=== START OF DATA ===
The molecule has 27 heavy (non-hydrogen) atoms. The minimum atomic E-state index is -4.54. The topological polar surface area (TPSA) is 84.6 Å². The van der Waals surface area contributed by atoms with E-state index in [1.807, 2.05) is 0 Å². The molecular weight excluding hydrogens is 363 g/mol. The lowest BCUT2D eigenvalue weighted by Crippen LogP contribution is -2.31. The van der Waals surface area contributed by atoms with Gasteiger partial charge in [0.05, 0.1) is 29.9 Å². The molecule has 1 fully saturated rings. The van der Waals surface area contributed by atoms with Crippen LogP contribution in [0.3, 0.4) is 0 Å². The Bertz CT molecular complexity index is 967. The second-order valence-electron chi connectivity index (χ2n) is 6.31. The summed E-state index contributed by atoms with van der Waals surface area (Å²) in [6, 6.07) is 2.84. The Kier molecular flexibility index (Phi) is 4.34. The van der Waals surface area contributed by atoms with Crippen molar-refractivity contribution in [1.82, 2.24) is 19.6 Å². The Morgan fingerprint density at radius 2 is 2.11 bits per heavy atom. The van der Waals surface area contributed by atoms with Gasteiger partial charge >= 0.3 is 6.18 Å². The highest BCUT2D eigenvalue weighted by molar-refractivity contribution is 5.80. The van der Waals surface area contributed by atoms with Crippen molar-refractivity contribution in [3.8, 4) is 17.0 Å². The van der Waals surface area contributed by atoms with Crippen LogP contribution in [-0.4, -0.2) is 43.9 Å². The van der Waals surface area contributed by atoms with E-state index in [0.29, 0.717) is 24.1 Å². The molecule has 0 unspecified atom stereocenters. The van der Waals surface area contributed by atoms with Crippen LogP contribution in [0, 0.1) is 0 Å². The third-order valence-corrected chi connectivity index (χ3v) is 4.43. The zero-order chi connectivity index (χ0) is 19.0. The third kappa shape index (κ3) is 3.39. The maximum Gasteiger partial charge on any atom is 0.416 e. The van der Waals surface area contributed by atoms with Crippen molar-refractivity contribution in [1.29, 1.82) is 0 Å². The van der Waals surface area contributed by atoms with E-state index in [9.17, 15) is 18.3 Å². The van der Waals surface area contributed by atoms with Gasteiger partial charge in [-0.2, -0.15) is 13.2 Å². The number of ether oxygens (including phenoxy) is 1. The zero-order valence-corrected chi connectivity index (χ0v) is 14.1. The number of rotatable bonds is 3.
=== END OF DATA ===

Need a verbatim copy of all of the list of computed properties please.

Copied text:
The molecule has 27 heavy (non-hydrogen) atoms. The minimum atomic E-state index is -4.54. The topological polar surface area (TPSA) is 84.6 Å². The van der Waals surface area contributed by atoms with E-state index in [1.807, 2.05) is 0 Å². The molecular weight excluding hydrogens is 363 g/mol. The lowest BCUT2D eigenvalue weighted by Crippen LogP contribution is -2.31. The van der Waals surface area contributed by atoms with Gasteiger partial charge in [0.05, 0.1) is 29.9 Å². The molecule has 1 fully saturated rings. The van der Waals surface area contributed by atoms with Crippen LogP contribution in [0.3, 0.4) is 0 Å². The Bertz CT molecular complexity index is 967. The second-order valence-electron chi connectivity index (χ2n) is 6.31. The summed E-state index contributed by atoms with van der Waals surface area (Å²) in [6, 6.07) is 2.84. The Kier molecular flexibility index (Phi) is 4.34. The van der Waals surface area contributed by atoms with Crippen molar-refractivity contribution in [1.82, 2.24) is 19.6 Å². The Morgan fingerprint density at radius 2 is 2.11 bits per heavy atom. The van der Waals surface area contributed by atoms with Gasteiger partial charge >= 0.3 is 6.18 Å². The highest BCUT2D eigenvalue weighted by molar-refractivity contribution is 5.80. The van der Waals surface area contributed by atoms with Crippen molar-refractivity contribution in [3.8, 4) is 17.0 Å². The van der Waals surface area contributed by atoms with Crippen LogP contribution in [-0.4, -0.2) is 43.9 Å². The van der Waals surface area contributed by atoms with E-state index in [0.29, 0.717) is 24.1 Å². The molecule has 0 unspecified atom stereocenters. The van der Waals surface area contributed by atoms with Crippen LogP contribution in [0, 0.1) is 0 Å². The third-order valence-corrected chi connectivity index (χ3v) is 4.43. The zero-order chi connectivity index (χ0) is 19.0. The third kappa shape index (κ3) is 3.39. The maximum Gasteiger partial charge on any atom is 0.416 e. The van der Waals surface area contributed by atoms with Crippen molar-refractivity contribution in [1.29, 1.82) is 0 Å². The van der Waals surface area contributed by atoms with E-state index in [9.17, 15) is 18.3 Å². The van der Waals surface area contributed by atoms with Gasteiger partial charge in [-0.2, -0.15) is 13.2 Å². The number of ether oxygens (including phenoxy) is 1. The zero-order valence-corrected chi connectivity index (χ0v) is 14.1. The number of rotatable bonds is 3.